Specific executor of MyConfigurationClassParser

public void parse(Set<BeanDefinitionHolder> configCandidates) {
        for (BeanDefinitionHolder holder : configCandidates) {
            BeanDefinition bd = holder.getBeanDefinition();
            String className = bd.getBeanClassName();

            try {
                processConfigurationClass(className);
            }
            catch (IOException ex) {
                throw new BeanDefinitionStoreException("Failed to load bean class: " + bd.getBeanClassName(), ex);
            }
        }
    }

Here is the processing of each found configuration class. For example, what we find in demo here is the startup class.

Then the following method is called:


    protected void processConfigurationClass(String className) throws IOException {
        MetadataReader metadataReader = MyConfigurationUtils.getMetadataReader(className);
        AnnotationMetadata annotationMetadata = metadataReader.getAnnotationMetadata();

        /**
         * 1. Determine whether there is a label {@ link MyComponentScan} on this class
         */
        Map<String, Object> annotationAttributes = annotationMetadata.getAnnotationAttributes(MyComponentScan.class.getName(), true);
        AnnotationAttributes componentScan = AnnotationAttributes.fromMap(annotationAttributes);

        /**
         * 2. If there is {@ link MyComponentScan} on the class, it needs to be processed
         */
        if (componentScan != null) {
            /**
             * 3. Scan the bean under the base package path immediately. In it, beanDefinition will be registered to bean registry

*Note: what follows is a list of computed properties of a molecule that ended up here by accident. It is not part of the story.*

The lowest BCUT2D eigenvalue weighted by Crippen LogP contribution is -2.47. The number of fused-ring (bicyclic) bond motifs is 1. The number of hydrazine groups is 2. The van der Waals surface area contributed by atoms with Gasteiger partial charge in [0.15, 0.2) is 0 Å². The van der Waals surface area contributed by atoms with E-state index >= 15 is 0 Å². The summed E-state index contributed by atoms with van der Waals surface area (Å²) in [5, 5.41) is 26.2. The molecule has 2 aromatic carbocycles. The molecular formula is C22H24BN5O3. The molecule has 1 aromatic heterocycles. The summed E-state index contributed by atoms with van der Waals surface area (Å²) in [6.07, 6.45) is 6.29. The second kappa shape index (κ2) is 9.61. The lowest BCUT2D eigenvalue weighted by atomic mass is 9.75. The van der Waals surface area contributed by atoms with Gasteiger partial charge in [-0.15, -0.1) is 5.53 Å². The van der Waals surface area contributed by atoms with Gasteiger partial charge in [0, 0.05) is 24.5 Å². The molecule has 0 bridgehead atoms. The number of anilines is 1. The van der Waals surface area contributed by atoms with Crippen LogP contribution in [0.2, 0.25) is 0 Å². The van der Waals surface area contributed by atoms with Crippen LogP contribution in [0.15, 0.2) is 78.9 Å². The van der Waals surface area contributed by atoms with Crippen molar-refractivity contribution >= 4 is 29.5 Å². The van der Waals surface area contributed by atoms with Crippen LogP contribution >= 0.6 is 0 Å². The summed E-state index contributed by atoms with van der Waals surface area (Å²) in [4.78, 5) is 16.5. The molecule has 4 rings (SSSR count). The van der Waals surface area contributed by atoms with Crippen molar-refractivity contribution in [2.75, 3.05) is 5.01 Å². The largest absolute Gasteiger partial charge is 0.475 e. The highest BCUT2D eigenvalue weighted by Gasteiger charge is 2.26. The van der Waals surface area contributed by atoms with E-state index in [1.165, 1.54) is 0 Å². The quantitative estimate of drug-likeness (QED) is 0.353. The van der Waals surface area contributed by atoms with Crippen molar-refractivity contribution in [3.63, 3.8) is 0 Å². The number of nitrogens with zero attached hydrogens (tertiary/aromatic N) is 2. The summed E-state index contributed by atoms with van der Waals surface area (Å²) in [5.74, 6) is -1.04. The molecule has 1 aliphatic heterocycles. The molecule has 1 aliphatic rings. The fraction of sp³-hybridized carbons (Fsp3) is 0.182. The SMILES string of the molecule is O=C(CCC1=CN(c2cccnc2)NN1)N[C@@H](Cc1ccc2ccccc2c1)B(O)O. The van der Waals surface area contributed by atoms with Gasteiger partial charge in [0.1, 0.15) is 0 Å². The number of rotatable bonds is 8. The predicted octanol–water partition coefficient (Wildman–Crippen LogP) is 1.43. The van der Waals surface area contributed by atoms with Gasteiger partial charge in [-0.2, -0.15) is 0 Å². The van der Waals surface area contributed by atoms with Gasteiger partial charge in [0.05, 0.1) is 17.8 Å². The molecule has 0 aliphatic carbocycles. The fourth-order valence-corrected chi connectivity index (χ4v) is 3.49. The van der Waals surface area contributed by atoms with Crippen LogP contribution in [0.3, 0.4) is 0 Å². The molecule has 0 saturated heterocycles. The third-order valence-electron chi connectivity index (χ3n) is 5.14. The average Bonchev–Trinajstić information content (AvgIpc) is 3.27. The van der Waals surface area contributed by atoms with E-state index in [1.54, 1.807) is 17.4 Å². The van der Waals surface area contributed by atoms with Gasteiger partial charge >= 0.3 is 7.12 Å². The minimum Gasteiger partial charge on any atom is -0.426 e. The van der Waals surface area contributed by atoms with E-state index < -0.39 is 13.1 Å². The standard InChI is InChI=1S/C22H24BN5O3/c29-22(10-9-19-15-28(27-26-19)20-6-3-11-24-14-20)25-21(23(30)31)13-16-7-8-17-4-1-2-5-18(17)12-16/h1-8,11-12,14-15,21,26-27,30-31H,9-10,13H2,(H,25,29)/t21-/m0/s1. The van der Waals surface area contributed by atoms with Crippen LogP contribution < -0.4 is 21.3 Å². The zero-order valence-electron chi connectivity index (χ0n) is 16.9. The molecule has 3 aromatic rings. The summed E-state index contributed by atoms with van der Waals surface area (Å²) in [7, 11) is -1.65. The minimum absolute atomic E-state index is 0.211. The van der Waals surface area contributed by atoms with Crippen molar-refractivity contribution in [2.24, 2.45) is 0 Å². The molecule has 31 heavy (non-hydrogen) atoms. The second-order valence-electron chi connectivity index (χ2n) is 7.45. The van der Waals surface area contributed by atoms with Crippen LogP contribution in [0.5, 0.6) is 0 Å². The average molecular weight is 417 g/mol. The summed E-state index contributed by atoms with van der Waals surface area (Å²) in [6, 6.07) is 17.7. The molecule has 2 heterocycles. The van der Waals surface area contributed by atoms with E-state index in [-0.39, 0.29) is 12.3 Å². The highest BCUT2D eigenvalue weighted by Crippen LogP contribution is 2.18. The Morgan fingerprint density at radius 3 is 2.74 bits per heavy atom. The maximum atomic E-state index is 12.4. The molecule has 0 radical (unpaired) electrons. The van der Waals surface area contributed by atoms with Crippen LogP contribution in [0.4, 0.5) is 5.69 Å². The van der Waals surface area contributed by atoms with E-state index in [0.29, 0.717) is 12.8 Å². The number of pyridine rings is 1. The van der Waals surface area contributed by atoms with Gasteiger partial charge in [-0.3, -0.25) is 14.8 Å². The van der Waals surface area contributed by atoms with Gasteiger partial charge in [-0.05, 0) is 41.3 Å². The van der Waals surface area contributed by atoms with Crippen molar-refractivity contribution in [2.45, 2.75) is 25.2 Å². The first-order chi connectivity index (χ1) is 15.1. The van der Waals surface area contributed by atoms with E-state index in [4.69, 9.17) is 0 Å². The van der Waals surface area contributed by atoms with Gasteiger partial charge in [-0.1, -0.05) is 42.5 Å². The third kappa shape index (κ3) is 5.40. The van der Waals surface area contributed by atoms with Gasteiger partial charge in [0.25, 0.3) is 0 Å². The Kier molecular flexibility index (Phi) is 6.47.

*/
            Set<BeanDefinitionHolder> scannedBeanDefinitions =
                    this.componentScanParser.parse(componentScan, annotationMetadata.getClassName());

            /**
             * 4. If the scanned bean definition is not empty, recursive processing is performed
             */
            if (!CollectionUtils.isEmpty(scannedBeanDefinitions)) {
                this.parse(scannedBeanDefinitions);
            }
        }

    }
  • 1 place, judge whether there is annotation @ MyComponentScan on this class
  • If @ MyComponentScan exists on the class, it needs to be processed
  • 3 places, scan the bean under the base package path immediately, in which beanDefinition will be registered to bean registry
  • 4 places, scan the third step, get the bean, recursively process, find more beans

The third step here is to give a component scanparser to handle. This component scanparser is assigned during initialization of this class:

    public MyConfigurationClassParser(Environment environment, BeanDefinitionRegistry registry) 	{